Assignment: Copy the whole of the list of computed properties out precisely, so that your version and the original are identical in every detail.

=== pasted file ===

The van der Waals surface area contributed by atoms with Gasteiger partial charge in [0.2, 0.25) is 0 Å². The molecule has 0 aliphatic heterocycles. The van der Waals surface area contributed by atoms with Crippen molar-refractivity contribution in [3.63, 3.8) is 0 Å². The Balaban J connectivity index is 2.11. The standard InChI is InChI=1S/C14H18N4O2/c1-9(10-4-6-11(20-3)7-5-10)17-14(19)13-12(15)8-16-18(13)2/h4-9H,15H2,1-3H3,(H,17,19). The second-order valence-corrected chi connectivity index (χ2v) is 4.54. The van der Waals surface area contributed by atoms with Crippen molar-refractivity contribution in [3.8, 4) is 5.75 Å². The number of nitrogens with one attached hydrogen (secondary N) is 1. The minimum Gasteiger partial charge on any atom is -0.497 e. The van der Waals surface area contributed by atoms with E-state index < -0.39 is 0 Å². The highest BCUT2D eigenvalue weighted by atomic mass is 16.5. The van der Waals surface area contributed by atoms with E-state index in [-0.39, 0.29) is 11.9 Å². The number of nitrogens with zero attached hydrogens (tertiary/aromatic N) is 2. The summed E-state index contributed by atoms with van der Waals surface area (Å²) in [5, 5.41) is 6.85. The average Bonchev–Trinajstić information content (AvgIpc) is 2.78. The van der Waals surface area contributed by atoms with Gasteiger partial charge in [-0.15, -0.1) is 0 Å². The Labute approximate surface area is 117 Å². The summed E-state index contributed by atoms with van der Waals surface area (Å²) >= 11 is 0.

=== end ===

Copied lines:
The van der Waals surface area contributed by atoms with Gasteiger partial charge in [0.2, 0.25) is 0 Å². The molecule has 0 aliphatic heterocycles. The van der Waals surface area contributed by atoms with Crippen molar-refractivity contribution in [3.63, 3.8) is 0 Å². The Balaban J connectivity index is 2.11. The standard InChI is InChI=1S/C14H18N4O2/c1-9(10-4-6-11(20-3)7-5-10)17-14(19)13-12(15)8-16-18(13)2/h4-9H,15H2,1-3H3,(H,17,19). The second-order valence-corrected chi connectivity index (χ2v) is 4.54. The van der Waals surface area contributed by atoms with Crippen molar-refractivity contribution in [3.8, 4) is 5.75 Å². The number of nitrogens with one attached hydrogen (secondary N) is 1. The minimum Gasteiger partial charge on any atom is -0.497 e. The van der Waals surface area contributed by atoms with E-state index < -0.39 is 0 Å². The highest BCUT2D eigenvalue weighted by atomic mass is 16.5. The van der Waals surface area contributed by atoms with E-state index in [-0.39, 0.29) is 11.9 Å². The number of nitrogens with zero attached hydrogens (tertiary/aromatic N) is 2. The summed E-state index contributed by atoms with van der Waals surface area (Å²) in [5, 5.41) is 6.85. The average Bonchev–Trinajstić information content (AvgIpc) is 2.78. The van der Waals surface area contributed by atoms with Gasteiger partial charge in [-0.15, -0.1) is 0 Å². The Labute approximate surface area is 117 Å². The summed E-state index contributed by atoms with van der Waals surface area (Å²) >= 11 is 0.